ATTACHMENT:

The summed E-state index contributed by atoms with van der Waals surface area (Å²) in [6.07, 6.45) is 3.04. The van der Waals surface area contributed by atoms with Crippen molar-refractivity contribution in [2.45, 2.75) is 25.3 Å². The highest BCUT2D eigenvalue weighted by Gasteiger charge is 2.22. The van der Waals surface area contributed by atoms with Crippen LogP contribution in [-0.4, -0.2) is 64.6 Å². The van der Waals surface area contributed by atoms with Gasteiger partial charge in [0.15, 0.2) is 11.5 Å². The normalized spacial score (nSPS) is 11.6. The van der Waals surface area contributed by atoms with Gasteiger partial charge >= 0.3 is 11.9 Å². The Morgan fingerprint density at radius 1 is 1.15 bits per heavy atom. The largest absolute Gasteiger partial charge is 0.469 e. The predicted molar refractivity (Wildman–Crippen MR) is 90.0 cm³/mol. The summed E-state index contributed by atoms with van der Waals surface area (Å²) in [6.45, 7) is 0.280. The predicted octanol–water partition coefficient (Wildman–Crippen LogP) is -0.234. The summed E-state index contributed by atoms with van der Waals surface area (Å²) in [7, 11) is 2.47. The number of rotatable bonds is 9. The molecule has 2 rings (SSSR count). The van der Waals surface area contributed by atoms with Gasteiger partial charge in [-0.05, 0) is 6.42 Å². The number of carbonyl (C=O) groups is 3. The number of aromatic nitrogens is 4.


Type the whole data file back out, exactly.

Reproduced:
The summed E-state index contributed by atoms with van der Waals surface area (Å²) in [6.07, 6.45) is 3.04. The van der Waals surface area contributed by atoms with Crippen molar-refractivity contribution in [2.45, 2.75) is 25.3 Å². The highest BCUT2D eigenvalue weighted by Gasteiger charge is 2.22. The van der Waals surface area contributed by atoms with Crippen LogP contribution in [-0.4, -0.2) is 64.6 Å². The van der Waals surface area contributed by atoms with Gasteiger partial charge in [0.15, 0.2) is 11.5 Å². The normalized spacial score (nSPS) is 11.6. The van der Waals surface area contributed by atoms with Gasteiger partial charge >= 0.3 is 11.9 Å². The Morgan fingerprint density at radius 1 is 1.15 bits per heavy atom. The largest absolute Gasteiger partial charge is 0.469 e. The predicted molar refractivity (Wildman–Crippen MR) is 90.0 cm³/mol. The summed E-state index contributed by atoms with van der Waals surface area (Å²) in [6.45, 7) is 0.280. The predicted octanol–water partition coefficient (Wildman–Crippen LogP) is -0.234. The summed E-state index contributed by atoms with van der Waals surface area (Å²) in [7, 11) is 2.47. The number of rotatable bonds is 9. The molecule has 2 rings (SSSR count). The van der Waals surface area contributed by atoms with Gasteiger partial charge in [-0.05, 0) is 6.42 Å². The number of carbonyl (C=O) groups is 3. The number of aromatic nitrogens is 4.